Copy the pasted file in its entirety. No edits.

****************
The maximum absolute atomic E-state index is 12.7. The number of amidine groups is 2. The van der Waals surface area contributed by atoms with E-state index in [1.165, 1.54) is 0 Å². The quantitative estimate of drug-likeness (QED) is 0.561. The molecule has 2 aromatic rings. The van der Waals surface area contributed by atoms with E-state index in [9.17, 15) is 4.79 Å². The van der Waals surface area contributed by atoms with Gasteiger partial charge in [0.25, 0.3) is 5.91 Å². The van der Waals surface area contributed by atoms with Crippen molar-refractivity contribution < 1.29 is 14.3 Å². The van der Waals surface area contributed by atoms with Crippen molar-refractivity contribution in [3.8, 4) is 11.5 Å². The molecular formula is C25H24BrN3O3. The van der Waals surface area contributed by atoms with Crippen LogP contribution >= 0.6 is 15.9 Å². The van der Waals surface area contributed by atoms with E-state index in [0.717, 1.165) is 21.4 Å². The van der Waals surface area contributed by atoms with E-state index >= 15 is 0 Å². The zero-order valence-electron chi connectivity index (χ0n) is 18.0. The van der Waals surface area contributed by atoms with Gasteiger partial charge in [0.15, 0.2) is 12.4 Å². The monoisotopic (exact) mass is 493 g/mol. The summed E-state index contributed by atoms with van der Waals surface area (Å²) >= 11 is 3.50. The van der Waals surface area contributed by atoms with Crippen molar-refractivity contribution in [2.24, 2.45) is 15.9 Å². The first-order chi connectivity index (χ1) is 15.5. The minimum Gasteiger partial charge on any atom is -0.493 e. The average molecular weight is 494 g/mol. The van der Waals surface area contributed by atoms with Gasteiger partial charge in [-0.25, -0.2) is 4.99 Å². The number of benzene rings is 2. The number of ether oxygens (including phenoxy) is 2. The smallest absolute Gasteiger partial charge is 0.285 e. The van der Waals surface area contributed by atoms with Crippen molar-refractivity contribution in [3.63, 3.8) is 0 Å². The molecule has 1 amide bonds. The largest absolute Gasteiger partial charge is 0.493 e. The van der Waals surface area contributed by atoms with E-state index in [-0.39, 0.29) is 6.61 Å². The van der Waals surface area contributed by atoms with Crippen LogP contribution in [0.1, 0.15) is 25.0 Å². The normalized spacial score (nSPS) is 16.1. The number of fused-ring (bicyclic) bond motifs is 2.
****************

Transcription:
The maximum absolute atomic E-state index is 12.7. The number of amidine groups is 2. The van der Waals surface area contributed by atoms with E-state index in [1.165, 1.54) is 0 Å². The quantitative estimate of drug-likeness (QED) is 0.561. The molecule has 2 aromatic rings. The van der Waals surface area contributed by atoms with E-state index in [9.17, 15) is 4.79 Å². The van der Waals surface area contributed by atoms with Gasteiger partial charge in [0.25, 0.3) is 5.91 Å². The van der Waals surface area contributed by atoms with Crippen molar-refractivity contribution < 1.29 is 14.3 Å². The van der Waals surface area contributed by atoms with Crippen molar-refractivity contribution in [3.8, 4) is 11.5 Å². The molecular formula is C25H24BrN3O3. The van der Waals surface area contributed by atoms with Crippen LogP contribution >= 0.6 is 15.9 Å². The van der Waals surface area contributed by atoms with E-state index in [0.717, 1.165) is 21.4 Å². The van der Waals surface area contributed by atoms with E-state index >= 15 is 0 Å². The zero-order valence-electron chi connectivity index (χ0n) is 18.0. The van der Waals surface area contributed by atoms with Gasteiger partial charge in [0.15, 0.2) is 12.4 Å². The monoisotopic (exact) mass is 493 g/mol. The summed E-state index contributed by atoms with van der Waals surface area (Å²) >= 11 is 3.50. The van der Waals surface area contributed by atoms with Crippen molar-refractivity contribution in [2.24, 2.45) is 15.9 Å². The first-order chi connectivity index (χ1) is 15.5. The minimum Gasteiger partial charge on any atom is -0.493 e. The average molecular weight is 494 g/mol. The van der Waals surface area contributed by atoms with Gasteiger partial charge in [-0.25, -0.2) is 4.99 Å². The number of benzene rings is 2. The number of ether oxygens (including phenoxy) is 2. The smallest absolute Gasteiger partial charge is 0.285 e. The van der Waals surface area contributed by atoms with Crippen molar-refractivity contribution in [3.63, 3.8) is 0 Å². The molecule has 1 amide bonds. The largest absolute Gasteiger partial charge is 0.493 e. The van der Waals surface area contributed by atoms with E-state index in [-0.39, 0.29) is 6.61 Å². The van der Waals surface area contributed by atoms with Crippen LogP contribution in [0.1, 0.15) is 25.0 Å². The normalized spacial score (nSPS) is 16.1. The number of fused-ring (bicyclic) bond motifs is 2.